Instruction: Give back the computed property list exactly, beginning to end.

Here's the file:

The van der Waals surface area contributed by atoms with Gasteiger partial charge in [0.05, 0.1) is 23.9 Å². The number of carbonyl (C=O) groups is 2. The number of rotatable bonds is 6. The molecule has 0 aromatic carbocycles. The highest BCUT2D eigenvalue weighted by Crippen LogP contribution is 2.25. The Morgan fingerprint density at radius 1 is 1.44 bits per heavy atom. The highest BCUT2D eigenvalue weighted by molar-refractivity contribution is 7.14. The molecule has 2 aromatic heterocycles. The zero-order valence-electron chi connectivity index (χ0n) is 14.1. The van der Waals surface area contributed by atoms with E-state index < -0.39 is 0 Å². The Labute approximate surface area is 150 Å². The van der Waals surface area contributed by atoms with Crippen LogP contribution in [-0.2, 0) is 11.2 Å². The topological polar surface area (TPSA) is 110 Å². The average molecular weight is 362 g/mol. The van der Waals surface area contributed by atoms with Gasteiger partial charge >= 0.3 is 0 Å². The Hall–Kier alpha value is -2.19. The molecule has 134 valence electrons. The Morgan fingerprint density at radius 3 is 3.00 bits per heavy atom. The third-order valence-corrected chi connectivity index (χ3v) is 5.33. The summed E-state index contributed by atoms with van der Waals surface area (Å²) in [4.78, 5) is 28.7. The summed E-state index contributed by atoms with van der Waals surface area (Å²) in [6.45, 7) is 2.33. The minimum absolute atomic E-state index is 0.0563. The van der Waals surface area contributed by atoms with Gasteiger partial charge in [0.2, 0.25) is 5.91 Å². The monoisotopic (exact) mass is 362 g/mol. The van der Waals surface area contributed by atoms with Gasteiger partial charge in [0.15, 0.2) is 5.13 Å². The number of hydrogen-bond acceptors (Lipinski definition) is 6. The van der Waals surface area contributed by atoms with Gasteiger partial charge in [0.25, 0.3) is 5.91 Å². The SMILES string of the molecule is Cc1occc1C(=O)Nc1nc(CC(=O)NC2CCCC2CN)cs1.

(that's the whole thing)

The van der Waals surface area contributed by atoms with Gasteiger partial charge in [0.05, 0.1) is 23.9 Å². The number of carbonyl (C=O) groups is 2. The number of rotatable bonds is 6. The molecule has 0 aromatic carbocycles. The highest BCUT2D eigenvalue weighted by Crippen LogP contribution is 2.25. The Morgan fingerprint density at radius 1 is 1.44 bits per heavy atom. The highest BCUT2D eigenvalue weighted by molar-refractivity contribution is 7.14. The molecule has 2 aromatic heterocycles. The zero-order valence-electron chi connectivity index (χ0n) is 14.1. The van der Waals surface area contributed by atoms with E-state index < -0.39 is 0 Å². The Labute approximate surface area is 150 Å². The van der Waals surface area contributed by atoms with Crippen LogP contribution in [-0.2, 0) is 11.2 Å². The topological polar surface area (TPSA) is 110 Å². The average molecular weight is 362 g/mol. The van der Waals surface area contributed by atoms with Gasteiger partial charge >= 0.3 is 0 Å². The Hall–Kier alpha value is -2.19. The molecule has 134 valence electrons. The Morgan fingerprint density at radius 3 is 3.00 bits per heavy atom. The third-order valence-corrected chi connectivity index (χ3v) is 5.33. The summed E-state index contributed by atoms with van der Waals surface area (Å²) in [4.78, 5) is 28.7. The summed E-state index contributed by atoms with van der Waals surface area (Å²) in [6.45, 7) is 2.33. The minimum absolute atomic E-state index is 0.0563. The van der Waals surface area contributed by atoms with Gasteiger partial charge in [0.2, 0.25) is 5.91 Å². The monoisotopic (exact) mass is 362 g/mol. The van der Waals surface area contributed by atoms with Gasteiger partial charge in [0.15, 0.2) is 5.13 Å². The number of hydrogen-bond acceptors (Lipinski definition) is 6. The van der Waals surface area contributed by atoms with Gasteiger partial charge in [0.25, 0.3) is 5.91 Å². The SMILES string of the molecule is Cc1occc1C(=O)Nc1nc(CC(=O)NC2CCCC2CN)cs1.